Issue(s): Hulk #315
...and he says that the events leading up to Hulk #300 support his theory. What Samson doesn't know is that in Hulk #312 we learned that Hulk is actually part of Banner's persona, an extreme multi-personality disorder response to child abuse.
You could interpret things in such a way that those two ideas aren't a direct contradiction of each other, but with the most direct interpretation, they are. And it's an open question to me whether Byrne was ignorant of (or ignoring) the most recent MPD interpretation, or if he was deliberately setting out to prove Samson wrong. There is a lot of evidence for the latter. This issue has Samson putting the Hulk in a special chemical solution that will separate out Banner from the Hulk.
But while the Hulk is in the solution, and dreaming, the Hulk specifically tells Banner that he is a part of him.
And Samson is shown to be drastically wrong in another area during this issue, as we'll see at the end.
After the separation, which is successful (which... biologically, seems impossible to me, but it's worth remembering that this has happened before, circa Hulk #130)...
...Clay Quartermain of SHIELD shows up and takes over the operation...
...and even prevents reporter Diane Bellamy's broadcast, and locks up her and her crew.
SHIELD tries to take the Hulk away for safe lock-up, but Samson, under the impression that, free of Banner, the Hulk will have child-like innocence, frees the Hulk.
And that has disastrous consequences.
In an epilogue, Betty Ross shows up to visit the comatose Bruce in the hospital.
An earlier part of the dream sequence where the Hulk is being separated from Banner is an homage to a scene from Hulk #3.
Byrne is doing a great job with Samson here, really playing up the psychologist angle to a degree that hasn't often been emphasized ("I'm very excited by this, of course.").
And if Byrne's intention here really was to show that Samson was wrong, he's going very deep with it, which is really cool. Byrne has a great mastery of body language and facial expressions (love Clay Quartermain's characteristic grin without it being over-the-top) plus the capability for great fight scenes (which we'll see plenty more of in upcoming issues), and on top of that he's adding a psychological component to the story. After last issues "draw every Hulk villain issue" this is a nice real start to Byrne's unfortunately truncated run.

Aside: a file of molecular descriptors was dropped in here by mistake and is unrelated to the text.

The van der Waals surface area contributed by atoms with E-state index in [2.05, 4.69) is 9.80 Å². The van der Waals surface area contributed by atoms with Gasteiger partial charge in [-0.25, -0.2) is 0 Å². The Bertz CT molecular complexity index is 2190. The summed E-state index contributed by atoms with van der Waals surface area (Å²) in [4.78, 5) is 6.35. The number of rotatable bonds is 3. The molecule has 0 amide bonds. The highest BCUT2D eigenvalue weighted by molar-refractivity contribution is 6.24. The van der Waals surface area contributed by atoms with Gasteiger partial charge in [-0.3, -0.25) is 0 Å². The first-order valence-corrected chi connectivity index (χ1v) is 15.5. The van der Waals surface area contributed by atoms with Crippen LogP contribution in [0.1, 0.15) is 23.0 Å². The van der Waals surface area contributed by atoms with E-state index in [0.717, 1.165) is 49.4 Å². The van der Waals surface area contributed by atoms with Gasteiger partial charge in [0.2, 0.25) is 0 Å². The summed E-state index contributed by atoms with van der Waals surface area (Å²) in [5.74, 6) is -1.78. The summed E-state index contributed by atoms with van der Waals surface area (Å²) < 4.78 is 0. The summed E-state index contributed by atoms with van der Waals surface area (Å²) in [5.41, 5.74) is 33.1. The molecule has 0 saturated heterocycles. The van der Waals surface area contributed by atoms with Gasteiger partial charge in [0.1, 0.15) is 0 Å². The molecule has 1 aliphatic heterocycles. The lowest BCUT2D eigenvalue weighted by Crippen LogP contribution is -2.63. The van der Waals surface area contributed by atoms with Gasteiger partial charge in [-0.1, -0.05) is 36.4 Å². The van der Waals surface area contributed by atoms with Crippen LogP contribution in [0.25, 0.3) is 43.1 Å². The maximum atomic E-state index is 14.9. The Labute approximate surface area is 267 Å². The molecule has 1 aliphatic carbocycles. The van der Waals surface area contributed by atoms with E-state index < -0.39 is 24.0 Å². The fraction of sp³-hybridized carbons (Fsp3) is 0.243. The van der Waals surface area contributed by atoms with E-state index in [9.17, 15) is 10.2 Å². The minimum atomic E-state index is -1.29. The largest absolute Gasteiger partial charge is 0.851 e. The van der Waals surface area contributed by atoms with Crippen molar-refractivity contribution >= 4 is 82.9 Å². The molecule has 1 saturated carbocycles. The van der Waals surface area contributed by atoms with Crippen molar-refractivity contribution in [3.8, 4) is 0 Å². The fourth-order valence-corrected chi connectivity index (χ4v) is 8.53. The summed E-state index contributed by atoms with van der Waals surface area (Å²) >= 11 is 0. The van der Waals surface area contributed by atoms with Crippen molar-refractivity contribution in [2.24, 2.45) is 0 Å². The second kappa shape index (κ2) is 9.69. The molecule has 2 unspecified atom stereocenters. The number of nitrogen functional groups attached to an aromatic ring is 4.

Quality Rating: B+
Chronological Placement Considerations: N/A
Continuity Insert? N
My Reprint: Hulk: Transformations TPB
Diane Bellamy was a great new character, and reviving a good supporting cast was essential for the Hulk. It not only gave a good character for Doc Samson to bounce off of, but I think it heartens back to the reporter always on the chase of Banner on the live TV show.
Posted by: Chris | November 10, 2013 4:35 PM
Byrne stated that he intended to bring back the Ringmaster in this title in the same manner he was used in Hulk #3, but he never got to.
Posted by: Mark Drummond | December 4, 2013 4:09 PM
Just before the switch was published, Mantlo stated that he was considering a direction of making the Hulk a handsome, attractive defender of the earth.
Posted by: Mark Drummond | December 15, 2013 6:19 PM
Personally, I remember being a little kid and intrigued by the fact that the Hulk was wearing BLUE in the dream sequence.
Posted by: George Gordon | March 2, 2014 12:33 AM
I wish Byrne had drawn Secret Wars because his Hulk definitely looks like he could hold up an entire mountain range.
Just recently caught part of Ang Lee's Hulk on tv for the first time in a long time and was thinking that Talbot in that film seems to be just as much Quartermain here as he is Talbot.
Posted by: Erik Beck | June 9, 2015 8:37 AM
Totally have to disagree by the comparison of Talbot and Quartermain. For one thing, Talbot in that film was as ruthless and cruel as you can get and one of Clay Quartermain's traits for a long time was his cavalier, grinning attitude. I really don't see a comparison whatsoever.
Posted by: Wis | October 22, 2017 6:33 PM
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